"Neusner moves beyond the interpretation of individual texts to grasp as wholes two systems of Judaism, that of the Mishnah and that represented by Rabbinic documents of the fifth century. He thus provides an entirely fresh approach and a new answer to the central question 'What is Judaism?' At the same time, by providing a sound model for the evaluation and comparison of diverse religious systems, this book has an important place within the study of the history of (...) religions in general."--Alan J. Avery-Peck, author of The Talmud of the Land of Israel: Shebiit An eminent scholar of the history of Judaism, Jacob Neusner shows in this work how Judaism changed from a philosophy to a religion between 200 and 400 C.E. The Transformation of Judaism is a work both revolutionary in its method and unprecedented in its results. Comparing earlier and later sets of Judaic writings, Neusner sets forth how philosophy--abstract, elegant, orderly, and intellectual--turned into religion--tangible, down-to-earth, chaotic, and concrete. In the process, he offers an account of the birth of Judaism that has become normative. Moreover, Neusner's methodology can be applied to the study of religions other than Judaism because it examines the underpinnings of how a society sees the world (philosophy), orders itself (politics), and sustains itself (economics). "This prolific author provides in this book yet another of his clear and scholarly explorations into the nature of Judaism... Scholarly detail does not preclude clarity of style and more general reflection on the character of religion in relation to other modes of thought."--Peter Byrne, Religious Studies. (shrink)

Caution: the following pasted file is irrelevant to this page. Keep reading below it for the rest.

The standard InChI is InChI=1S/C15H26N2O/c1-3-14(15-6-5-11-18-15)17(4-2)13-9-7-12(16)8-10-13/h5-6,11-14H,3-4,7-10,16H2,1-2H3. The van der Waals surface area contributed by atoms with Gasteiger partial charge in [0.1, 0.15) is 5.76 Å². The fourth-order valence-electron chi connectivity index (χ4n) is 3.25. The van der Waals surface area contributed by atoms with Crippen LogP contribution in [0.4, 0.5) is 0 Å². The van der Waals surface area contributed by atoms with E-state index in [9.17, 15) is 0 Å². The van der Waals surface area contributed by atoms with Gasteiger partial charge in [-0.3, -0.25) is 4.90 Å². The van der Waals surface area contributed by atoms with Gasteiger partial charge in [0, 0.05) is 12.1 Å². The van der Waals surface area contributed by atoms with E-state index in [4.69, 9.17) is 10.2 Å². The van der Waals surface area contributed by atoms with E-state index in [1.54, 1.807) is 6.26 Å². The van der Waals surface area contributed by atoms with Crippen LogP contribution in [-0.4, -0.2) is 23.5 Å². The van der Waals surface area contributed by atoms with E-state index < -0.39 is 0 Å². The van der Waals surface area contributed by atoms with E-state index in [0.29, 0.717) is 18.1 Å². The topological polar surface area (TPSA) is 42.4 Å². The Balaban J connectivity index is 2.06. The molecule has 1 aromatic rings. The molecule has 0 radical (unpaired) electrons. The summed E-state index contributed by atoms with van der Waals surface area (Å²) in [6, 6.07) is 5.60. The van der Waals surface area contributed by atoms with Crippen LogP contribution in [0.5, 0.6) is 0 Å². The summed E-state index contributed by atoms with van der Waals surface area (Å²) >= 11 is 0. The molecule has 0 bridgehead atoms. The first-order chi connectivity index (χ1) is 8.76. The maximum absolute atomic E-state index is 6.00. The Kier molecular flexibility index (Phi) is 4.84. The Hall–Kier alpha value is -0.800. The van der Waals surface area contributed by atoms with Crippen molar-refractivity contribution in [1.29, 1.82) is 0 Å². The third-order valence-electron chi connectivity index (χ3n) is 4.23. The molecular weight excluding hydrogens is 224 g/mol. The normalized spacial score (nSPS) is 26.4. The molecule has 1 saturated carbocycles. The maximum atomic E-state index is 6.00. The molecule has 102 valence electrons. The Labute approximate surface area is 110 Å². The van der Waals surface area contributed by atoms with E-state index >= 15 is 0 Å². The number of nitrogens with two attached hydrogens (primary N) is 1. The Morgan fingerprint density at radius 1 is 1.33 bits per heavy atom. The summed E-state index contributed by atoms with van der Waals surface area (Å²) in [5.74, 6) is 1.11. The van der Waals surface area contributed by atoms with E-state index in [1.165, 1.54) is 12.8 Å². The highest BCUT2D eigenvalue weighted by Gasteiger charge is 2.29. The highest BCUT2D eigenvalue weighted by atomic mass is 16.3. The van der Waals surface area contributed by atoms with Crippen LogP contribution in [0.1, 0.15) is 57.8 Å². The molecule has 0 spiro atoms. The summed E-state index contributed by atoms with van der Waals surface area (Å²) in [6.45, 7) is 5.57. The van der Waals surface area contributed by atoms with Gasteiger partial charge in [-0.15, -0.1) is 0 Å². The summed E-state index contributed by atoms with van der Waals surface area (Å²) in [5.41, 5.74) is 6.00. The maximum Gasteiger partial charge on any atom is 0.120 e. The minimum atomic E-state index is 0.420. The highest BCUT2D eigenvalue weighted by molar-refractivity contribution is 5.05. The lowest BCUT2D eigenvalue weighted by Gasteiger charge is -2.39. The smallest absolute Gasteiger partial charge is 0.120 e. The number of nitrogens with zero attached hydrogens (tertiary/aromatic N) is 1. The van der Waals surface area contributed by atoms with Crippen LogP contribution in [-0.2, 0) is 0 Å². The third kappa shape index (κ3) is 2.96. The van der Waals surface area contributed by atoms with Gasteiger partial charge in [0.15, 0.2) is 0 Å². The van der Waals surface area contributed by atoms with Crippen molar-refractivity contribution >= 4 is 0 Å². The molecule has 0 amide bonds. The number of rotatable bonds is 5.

This article addresses Emmanuel Levinas's re-conceptualization of Jewish identity by examining his response to a question he himself poses: “In which sense do we need a Jewish science?” First, I attend to Levinas's critique of modern science of Judaism, particularly as it was understood in the critical approaches of the nineteenth-century school of thought, Wissenschaft des Judentums. Next, I detail Levinas's own constructive proposal that would, in his words, “enlarge the science of Judaism.” He retrieved classical textual sources (...) that modern Judaism had neglected, while at the same time he enlarged Judaism's relevance beyond a historical community by turning to phenomenology as a rigorous science. Finally, I conclude with some reflections on the broader implications of this new science of Judaism for Jewish ethics and identity in a post-war period. (shrink)